The exhibition was a rather eye opening experience for me as I find the social political context that most of the works were dealing with was rather interesting. The dissonance between the past and present was often highlighted in the works and how the factor of time affects people and communities. I especially loved how comparisons could be made across works as to how a drastic event in the past affect different communities and how these communities dealt with them.
One work that particularly struck out to me is Vandy Rattana’s Monologue, which largely discusses the effect of time and how it wears down on the significance of events or symbols. The context behind Monologue is a rather interesting one as the artist receives a map from his father which marks the location of an unmarked grave between two mango trees. While sounding like a murder mystery at first, it was later revealed that the man was possibly a victim of a mass killing during Cambodia’s communist era as his body was found not far away from an unmarked mass grave. The dissonance between generations of Cambodians living during or after the Pol Pot regime was rather evident through the dialogue between the artist and his unnamed compadre. Through the monologue of the artist, addressed towards the person in the grave, we were informed that the artist had seen at least seen a photograph of the mysterious man although we ourselves as an audience were not shown this. In addition, instead of sympathising with the man for his tragic passing, Rattana scolds him in a harsh, condescending tone, giving off an air of disrespect towards the deceased. While shocking, his actions are not far off from how the Cambodian community are treating the deceased. It was later revealed how the area of the mass graves have turned into rice paddies for farming are still being used for that purpose, highlighting the indifference of the modern day Cambodians towards the victims of the horrible past.
And the end of it, many questions were still left unanswered in the film. Who is the person in the grave? How did the artist’s father know about him and does the victim’s family know about the location of his grave? Did they even try to find him? Taken onto a larger context though, the same questions can also be asked about every one of the 5,000 bodies found in the mass graves that were left forgotten over the years. While the anonymity of these victims is a rather distressing issue, one also tackle the issue that acts of respecting the dead compromise that of the still living. Should the livelihood of the rice farmers and the communities which feeds off the rice that they plant over the graves be heavily affected when the plot of land is to be turned into a proper burial area or monument?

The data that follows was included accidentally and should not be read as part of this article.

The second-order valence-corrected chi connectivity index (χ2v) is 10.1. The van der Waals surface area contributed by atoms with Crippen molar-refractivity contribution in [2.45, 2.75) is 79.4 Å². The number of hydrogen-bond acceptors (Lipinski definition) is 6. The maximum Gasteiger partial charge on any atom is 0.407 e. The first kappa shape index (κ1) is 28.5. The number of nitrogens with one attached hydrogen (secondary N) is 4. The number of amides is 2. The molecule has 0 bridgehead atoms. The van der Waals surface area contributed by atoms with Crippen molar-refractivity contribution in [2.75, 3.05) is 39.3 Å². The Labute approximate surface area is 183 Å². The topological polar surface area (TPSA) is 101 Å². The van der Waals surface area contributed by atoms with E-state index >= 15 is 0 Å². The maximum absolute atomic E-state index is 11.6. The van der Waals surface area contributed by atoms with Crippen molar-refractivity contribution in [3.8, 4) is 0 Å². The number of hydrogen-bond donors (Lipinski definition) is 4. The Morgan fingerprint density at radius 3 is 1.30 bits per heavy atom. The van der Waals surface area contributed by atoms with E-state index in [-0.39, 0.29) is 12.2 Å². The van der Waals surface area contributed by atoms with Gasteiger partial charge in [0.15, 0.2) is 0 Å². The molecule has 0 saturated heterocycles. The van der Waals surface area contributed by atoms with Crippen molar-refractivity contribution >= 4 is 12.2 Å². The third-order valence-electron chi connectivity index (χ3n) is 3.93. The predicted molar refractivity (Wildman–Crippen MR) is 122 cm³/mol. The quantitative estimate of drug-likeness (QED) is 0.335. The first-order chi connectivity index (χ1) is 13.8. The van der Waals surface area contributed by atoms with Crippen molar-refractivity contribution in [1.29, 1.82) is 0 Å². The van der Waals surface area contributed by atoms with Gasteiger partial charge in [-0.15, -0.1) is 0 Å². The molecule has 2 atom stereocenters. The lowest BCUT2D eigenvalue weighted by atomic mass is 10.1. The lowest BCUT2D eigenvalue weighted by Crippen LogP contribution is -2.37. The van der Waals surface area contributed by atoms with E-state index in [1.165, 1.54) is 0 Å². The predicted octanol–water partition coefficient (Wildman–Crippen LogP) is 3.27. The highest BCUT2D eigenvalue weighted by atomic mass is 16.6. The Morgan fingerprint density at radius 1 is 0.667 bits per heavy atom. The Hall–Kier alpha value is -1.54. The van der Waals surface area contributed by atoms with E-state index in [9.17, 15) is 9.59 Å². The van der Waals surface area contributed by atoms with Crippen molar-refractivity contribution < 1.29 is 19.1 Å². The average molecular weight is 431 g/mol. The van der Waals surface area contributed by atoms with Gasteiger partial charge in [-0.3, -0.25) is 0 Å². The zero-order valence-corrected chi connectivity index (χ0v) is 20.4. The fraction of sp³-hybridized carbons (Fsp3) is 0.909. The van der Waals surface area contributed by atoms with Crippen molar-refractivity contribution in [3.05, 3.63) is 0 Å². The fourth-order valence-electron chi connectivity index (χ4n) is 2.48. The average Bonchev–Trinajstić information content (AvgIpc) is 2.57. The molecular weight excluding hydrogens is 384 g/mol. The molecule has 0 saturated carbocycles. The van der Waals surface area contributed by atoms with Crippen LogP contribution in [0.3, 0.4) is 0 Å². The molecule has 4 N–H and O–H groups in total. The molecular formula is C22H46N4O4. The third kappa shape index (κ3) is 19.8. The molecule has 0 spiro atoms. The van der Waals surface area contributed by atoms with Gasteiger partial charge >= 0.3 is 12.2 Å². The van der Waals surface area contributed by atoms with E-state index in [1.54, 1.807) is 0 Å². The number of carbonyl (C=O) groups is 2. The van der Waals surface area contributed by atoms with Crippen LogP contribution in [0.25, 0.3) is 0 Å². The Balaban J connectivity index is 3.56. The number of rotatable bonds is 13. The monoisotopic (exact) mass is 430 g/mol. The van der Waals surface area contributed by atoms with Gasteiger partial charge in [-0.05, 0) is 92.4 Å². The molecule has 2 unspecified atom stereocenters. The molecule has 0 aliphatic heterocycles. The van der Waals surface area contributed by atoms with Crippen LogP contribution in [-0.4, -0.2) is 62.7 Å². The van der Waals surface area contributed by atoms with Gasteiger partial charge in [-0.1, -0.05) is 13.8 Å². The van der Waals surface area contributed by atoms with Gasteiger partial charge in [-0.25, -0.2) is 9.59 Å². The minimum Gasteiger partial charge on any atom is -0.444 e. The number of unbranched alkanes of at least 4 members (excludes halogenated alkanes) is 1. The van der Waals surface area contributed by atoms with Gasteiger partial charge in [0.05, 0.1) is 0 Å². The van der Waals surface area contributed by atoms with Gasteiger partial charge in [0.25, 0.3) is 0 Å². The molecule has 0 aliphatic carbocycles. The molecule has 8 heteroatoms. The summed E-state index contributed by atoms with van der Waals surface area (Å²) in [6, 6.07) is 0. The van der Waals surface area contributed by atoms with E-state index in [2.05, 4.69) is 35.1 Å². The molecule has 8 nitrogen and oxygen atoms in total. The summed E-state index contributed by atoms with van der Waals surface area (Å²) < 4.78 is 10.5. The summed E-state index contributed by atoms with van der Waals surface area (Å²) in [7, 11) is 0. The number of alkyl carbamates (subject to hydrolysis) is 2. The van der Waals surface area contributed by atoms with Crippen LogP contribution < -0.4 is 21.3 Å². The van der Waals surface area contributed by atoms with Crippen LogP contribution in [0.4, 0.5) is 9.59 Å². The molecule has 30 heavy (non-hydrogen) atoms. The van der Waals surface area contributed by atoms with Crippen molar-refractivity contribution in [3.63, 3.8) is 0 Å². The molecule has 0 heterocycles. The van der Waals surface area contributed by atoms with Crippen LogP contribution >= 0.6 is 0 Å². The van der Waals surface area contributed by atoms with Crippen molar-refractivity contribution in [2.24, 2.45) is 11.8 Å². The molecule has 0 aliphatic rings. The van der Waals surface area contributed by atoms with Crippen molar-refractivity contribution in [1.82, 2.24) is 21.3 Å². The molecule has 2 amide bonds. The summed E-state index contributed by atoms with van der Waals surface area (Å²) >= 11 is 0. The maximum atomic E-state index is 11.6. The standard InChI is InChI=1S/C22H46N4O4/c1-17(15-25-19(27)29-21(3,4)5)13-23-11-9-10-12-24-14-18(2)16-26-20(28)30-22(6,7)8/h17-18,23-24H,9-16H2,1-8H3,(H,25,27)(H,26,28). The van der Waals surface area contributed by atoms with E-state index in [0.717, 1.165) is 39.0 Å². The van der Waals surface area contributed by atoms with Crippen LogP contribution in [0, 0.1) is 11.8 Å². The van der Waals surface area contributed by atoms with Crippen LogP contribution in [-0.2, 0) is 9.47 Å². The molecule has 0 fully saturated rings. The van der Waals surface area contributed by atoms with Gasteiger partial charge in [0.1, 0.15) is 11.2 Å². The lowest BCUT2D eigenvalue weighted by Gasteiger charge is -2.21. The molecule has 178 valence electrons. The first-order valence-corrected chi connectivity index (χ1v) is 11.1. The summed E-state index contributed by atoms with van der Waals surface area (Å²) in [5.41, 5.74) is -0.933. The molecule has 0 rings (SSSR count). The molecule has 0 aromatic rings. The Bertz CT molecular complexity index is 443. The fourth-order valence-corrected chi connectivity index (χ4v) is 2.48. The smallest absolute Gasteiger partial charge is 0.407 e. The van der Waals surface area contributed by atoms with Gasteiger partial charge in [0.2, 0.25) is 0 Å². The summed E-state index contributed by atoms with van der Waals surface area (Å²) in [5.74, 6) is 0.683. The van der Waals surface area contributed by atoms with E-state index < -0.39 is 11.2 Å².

I loved how for most of the works and the communities involved in them, the significance of certain things, events and people although have died down, but are never truly forgotten. There is always a sort of a new “life” growing from a physical and symbolic death under the effect of time. One could infer that rice plants and the mango trees could grow and flourish due to the nourishment provided by the bodies buried underneath them. As such, it can be argued that there is always progress in time and the dead in some way or another, will always still contribute to the next generation.
p.s I find it amusing that even the work itself is an example, the death of an unknown person once recorded on a hand-drawn map eventually became that of a 18 minute video to be shown on art galleries.